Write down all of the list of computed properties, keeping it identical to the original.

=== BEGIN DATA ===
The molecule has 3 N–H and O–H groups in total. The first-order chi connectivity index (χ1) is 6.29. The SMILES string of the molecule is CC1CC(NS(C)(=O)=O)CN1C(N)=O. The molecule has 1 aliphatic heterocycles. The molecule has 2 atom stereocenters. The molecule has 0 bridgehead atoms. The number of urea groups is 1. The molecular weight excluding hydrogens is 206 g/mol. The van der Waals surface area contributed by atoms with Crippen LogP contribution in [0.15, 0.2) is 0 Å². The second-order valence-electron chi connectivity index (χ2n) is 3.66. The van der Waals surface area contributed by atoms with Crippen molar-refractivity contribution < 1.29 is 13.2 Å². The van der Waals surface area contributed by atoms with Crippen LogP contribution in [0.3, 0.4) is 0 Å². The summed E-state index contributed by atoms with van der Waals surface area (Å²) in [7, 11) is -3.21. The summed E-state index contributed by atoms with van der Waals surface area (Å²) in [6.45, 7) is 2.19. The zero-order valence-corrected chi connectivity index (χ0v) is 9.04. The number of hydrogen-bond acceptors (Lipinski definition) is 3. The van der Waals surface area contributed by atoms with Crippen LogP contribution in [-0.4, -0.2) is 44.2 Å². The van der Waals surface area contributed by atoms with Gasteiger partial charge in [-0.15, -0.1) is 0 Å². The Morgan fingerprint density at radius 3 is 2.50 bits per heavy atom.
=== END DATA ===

The molecule has 3 N–H and O–H groups in total. The first-order chi connectivity index (χ1) is 6.29. The SMILES string of the molecule is CC1CC(NS(C)(=O)=O)CN1C(N)=O. The molecule has 1 aliphatic heterocycles. The molecule has 2 atom stereocenters. The molecule has 0 bridgehead atoms. The number of urea groups is 1. The molecular weight excluding hydrogens is 206 g/mol. The van der Waals surface area contributed by atoms with Crippen LogP contribution in [0.15, 0.2) is 0 Å². The second-order valence-electron chi connectivity index (χ2n) is 3.66. The van der Waals surface area contributed by atoms with Crippen molar-refractivity contribution < 1.29 is 13.2 Å². The van der Waals surface area contributed by atoms with Crippen LogP contribution in [0.3, 0.4) is 0 Å². The summed E-state index contributed by atoms with van der Waals surface area (Å²) in [7, 11) is -3.21. The summed E-state index contributed by atoms with van der Waals surface area (Å²) in [6.45, 7) is 2.19. The zero-order valence-corrected chi connectivity index (χ0v) is 9.04. The number of hydrogen-bond acceptors (Lipinski definition) is 3. The van der Waals surface area contributed by atoms with Crippen LogP contribution in [-0.4, -0.2) is 44.2 Å². The van der Waals surface area contributed by atoms with Gasteiger partial charge in [-0.15, -0.1) is 0 Å². The Morgan fingerprint density at radius 3 is 2.50 bits per heavy atom.